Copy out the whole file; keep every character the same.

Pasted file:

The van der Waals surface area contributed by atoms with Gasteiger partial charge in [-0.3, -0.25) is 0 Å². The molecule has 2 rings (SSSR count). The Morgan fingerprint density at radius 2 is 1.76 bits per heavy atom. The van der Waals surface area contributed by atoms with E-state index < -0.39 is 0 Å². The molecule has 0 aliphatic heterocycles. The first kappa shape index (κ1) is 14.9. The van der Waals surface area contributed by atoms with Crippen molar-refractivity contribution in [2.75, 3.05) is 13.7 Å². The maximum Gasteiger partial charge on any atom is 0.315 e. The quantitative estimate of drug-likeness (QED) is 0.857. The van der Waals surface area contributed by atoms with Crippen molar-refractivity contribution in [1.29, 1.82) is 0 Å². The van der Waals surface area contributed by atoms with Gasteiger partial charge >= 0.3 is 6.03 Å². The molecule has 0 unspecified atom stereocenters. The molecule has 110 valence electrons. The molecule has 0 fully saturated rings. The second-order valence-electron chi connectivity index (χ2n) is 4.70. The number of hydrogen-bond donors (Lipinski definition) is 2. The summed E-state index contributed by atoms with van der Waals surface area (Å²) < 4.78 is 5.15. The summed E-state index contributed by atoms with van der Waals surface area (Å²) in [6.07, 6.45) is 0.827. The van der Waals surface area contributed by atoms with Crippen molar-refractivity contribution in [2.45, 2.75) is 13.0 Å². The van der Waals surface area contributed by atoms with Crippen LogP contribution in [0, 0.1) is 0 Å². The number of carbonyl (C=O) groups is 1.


The van der Waals surface area contributed by atoms with Gasteiger partial charge in [-0.3, -0.25) is 0 Å². The molecule has 2 rings (SSSR count). The Morgan fingerprint density at radius 2 is 1.76 bits per heavy atom. The van der Waals surface area contributed by atoms with E-state index < -0.39 is 0 Å². The molecule has 0 aliphatic heterocycles. The first kappa shape index (κ1) is 14.9. The van der Waals surface area contributed by atoms with Crippen molar-refractivity contribution in [2.75, 3.05) is 13.7 Å². The maximum Gasteiger partial charge on any atom is 0.315 e. The quantitative estimate of drug-likeness (QED) is 0.857. The van der Waals surface area contributed by atoms with Crippen molar-refractivity contribution in [1.29, 1.82) is 0 Å². The van der Waals surface area contributed by atoms with Gasteiger partial charge >= 0.3 is 6.03 Å². The molecule has 0 unspecified atom stereocenters. The molecule has 110 valence electrons. The molecule has 0 fully saturated rings. The second-order valence-electron chi connectivity index (χ2n) is 4.70. The number of hydrogen-bond donors (Lipinski definition) is 2. The summed E-state index contributed by atoms with van der Waals surface area (Å²) < 4.78 is 5.15. The summed E-state index contributed by atoms with van der Waals surface area (Å²) in [6.07, 6.45) is 0.827. The van der Waals surface area contributed by atoms with Crippen molar-refractivity contribution in [2.45, 2.75) is 13.0 Å². The van der Waals surface area contributed by atoms with Crippen LogP contribution in [0, 0.1) is 0 Å². The number of carbonyl (C=O) groups is 1.